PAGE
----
Asian stocks fell on Monday after Wall Street suffered its worst three-day slide in 10 months, but losses were muted, and high-yielding currencies edged up as some investor appetite for riskier assets surfaced.
Disappointing results announced by Google Inc
They said that while Tokyo had been hit by an inevitable negative reaction given the sharp U.S. losses, there were some signs that its declines might be relatively small.
Stocks that you might have expected to have really lost a lot, such as the megabanks, aren't down so much, and that's true of a lot of the big-cap shares as well, said Nagayuki Yamagishi, a strategist at Mitsubishi UFJ Securities.
There's the chance that foreigners may be buying, that there could be a bit of a pull-back from the United States and Europe that's coming into Japan.
Wall Street stocks fell as much as 2.7 percent on Friday on
worries over President Barack Obama's plan to curb bank risk-taking, which could hit their profits, and on Google's result. <.N>
With the sudden loss of leadership from the financial and tech sectors, which have led a global rally in recent months, analysts are unsure if equities will continue to sink. Some investors fear the global economic recovery may be slowing, and a number of technical indicators point to further weakness.
The main U.S. stock indices have lost all the gains made this year and fell below key support levels and their 50-day moving averages, a move seen as a bearish signal.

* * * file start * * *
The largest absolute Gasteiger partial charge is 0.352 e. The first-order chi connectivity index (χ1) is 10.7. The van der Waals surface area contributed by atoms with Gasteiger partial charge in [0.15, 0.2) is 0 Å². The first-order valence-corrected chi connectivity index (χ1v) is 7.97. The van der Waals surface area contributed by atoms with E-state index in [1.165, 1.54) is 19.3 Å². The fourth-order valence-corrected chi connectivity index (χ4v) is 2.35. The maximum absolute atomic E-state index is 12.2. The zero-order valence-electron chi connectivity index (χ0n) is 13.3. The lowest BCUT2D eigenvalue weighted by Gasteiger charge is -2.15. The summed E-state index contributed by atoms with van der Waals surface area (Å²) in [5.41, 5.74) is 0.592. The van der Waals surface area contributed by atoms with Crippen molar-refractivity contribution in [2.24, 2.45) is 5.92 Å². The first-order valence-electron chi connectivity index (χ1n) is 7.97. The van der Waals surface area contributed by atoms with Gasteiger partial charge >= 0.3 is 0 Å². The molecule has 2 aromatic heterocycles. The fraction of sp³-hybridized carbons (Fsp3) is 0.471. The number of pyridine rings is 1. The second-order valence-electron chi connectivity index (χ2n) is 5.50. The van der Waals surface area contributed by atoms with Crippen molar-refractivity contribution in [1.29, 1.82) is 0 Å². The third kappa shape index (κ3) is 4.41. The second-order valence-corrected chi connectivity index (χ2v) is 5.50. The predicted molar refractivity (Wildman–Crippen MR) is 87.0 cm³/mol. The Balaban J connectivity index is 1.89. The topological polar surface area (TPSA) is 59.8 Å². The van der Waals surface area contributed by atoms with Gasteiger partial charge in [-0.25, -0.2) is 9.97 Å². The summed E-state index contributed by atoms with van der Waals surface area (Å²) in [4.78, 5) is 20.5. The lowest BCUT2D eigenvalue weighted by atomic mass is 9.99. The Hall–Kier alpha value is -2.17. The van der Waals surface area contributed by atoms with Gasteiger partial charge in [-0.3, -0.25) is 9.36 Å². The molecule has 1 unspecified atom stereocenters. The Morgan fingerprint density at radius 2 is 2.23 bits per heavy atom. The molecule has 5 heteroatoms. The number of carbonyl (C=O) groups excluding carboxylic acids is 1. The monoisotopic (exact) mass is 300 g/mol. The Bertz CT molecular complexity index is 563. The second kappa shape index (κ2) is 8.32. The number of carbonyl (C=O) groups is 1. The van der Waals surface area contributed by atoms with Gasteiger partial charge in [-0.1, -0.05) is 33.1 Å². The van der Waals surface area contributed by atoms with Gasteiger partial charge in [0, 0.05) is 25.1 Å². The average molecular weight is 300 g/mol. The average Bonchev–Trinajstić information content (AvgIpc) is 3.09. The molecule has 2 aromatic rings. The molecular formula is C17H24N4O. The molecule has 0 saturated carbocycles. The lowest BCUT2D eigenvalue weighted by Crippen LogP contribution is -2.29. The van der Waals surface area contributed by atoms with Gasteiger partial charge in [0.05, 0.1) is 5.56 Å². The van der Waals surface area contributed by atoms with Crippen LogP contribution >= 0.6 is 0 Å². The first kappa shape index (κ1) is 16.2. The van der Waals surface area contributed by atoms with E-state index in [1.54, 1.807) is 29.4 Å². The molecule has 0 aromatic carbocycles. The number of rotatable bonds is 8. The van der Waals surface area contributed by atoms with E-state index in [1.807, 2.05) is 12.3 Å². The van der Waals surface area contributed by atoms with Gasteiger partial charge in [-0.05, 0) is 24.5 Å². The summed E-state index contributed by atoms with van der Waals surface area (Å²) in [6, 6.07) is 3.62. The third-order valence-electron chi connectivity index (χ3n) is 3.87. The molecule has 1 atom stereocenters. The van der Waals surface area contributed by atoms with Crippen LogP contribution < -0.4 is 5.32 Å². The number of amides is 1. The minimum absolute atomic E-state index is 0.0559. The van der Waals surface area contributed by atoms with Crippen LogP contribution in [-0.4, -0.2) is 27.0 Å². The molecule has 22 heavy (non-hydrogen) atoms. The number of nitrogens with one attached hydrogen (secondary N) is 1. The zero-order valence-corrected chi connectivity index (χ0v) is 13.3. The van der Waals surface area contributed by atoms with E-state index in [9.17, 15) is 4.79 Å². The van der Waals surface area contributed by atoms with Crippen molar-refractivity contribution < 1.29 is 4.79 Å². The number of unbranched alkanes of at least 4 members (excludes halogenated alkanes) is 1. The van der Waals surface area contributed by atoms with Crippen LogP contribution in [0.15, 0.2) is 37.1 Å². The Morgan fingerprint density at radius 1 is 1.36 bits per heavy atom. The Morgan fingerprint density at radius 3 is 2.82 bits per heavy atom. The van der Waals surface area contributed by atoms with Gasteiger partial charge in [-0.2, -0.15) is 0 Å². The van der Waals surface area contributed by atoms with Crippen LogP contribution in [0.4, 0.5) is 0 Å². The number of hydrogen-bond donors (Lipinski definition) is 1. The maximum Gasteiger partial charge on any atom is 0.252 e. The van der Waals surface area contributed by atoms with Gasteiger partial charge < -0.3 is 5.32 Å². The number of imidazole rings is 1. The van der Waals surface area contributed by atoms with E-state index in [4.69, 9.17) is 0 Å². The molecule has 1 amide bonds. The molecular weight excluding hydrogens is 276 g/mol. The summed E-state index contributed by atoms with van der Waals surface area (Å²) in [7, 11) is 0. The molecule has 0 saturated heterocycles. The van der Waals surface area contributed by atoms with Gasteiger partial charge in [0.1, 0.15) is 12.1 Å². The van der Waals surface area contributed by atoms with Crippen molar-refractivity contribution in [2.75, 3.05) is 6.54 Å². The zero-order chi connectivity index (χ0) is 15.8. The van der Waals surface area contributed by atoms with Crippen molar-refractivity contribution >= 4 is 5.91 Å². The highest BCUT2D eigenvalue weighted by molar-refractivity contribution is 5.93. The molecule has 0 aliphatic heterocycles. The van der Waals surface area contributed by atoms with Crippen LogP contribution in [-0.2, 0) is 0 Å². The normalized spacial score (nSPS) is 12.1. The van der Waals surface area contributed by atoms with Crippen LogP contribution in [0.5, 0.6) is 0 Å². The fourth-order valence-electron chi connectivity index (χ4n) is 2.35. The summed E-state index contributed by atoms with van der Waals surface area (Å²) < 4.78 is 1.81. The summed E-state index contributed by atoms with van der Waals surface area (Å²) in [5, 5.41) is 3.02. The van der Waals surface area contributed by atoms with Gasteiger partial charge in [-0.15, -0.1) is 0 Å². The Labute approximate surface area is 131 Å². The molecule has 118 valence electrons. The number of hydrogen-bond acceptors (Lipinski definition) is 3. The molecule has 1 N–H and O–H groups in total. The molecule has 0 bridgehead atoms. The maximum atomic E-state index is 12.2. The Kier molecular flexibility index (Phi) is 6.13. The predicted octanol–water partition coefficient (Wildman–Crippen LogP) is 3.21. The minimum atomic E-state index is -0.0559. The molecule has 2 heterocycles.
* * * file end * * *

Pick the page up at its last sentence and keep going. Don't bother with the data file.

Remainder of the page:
The MSCI index for Asia ex-Japan shares was down 0.72 percent on Monday.
On foreign exchange markets, high-yielding currencies like the Aussie and the kiwi rose on Monday, inching up to $0.9070 and $0.7160 respectively, from $0.9003 and $0.7110 late on Friday.
Analysts said risk appetite had been lifted by reports that Federal Reserve Chairman Ben Bernanke was moving closer toward confirmation for a second term.
Investors were spooked last week after several key senators announced their opposition to Bernanke's reappointment but the top Senate Republican predicted confirmation.
The U.S. dollar edged up against the yen to 90.20 yen, from 89.87 yen late on Friday in New York but fell about 0.1 percent against a basket of six currencies <.DXY>.
The yen had struck a five-week high against the dollar and a nine-month high on the euro on Friday as investors rushed toward safe-haven assets.
Still, demand for riskier assets and higher-yielding currencies is likely to remain subdued amid rising concerns over Greece's fiscal problems; worries that China's efforts to curb its surging economy may impair global growth and fears that the populist turn at the White House might impact U.S. bank earnings.
Traders are awaiting the response to Greece's proposed issue of a 5-year benchmark bond issue later on Monday as a test of investor appetite, analysts said.
On other markets, crude oil steadied near its four-week low of below $75 a barrel, while spot gold trekked upward to $1,098.65 per ounce from the New York close of $1,091.65 as the dollar edged down.
(Editing by Kim Coghill)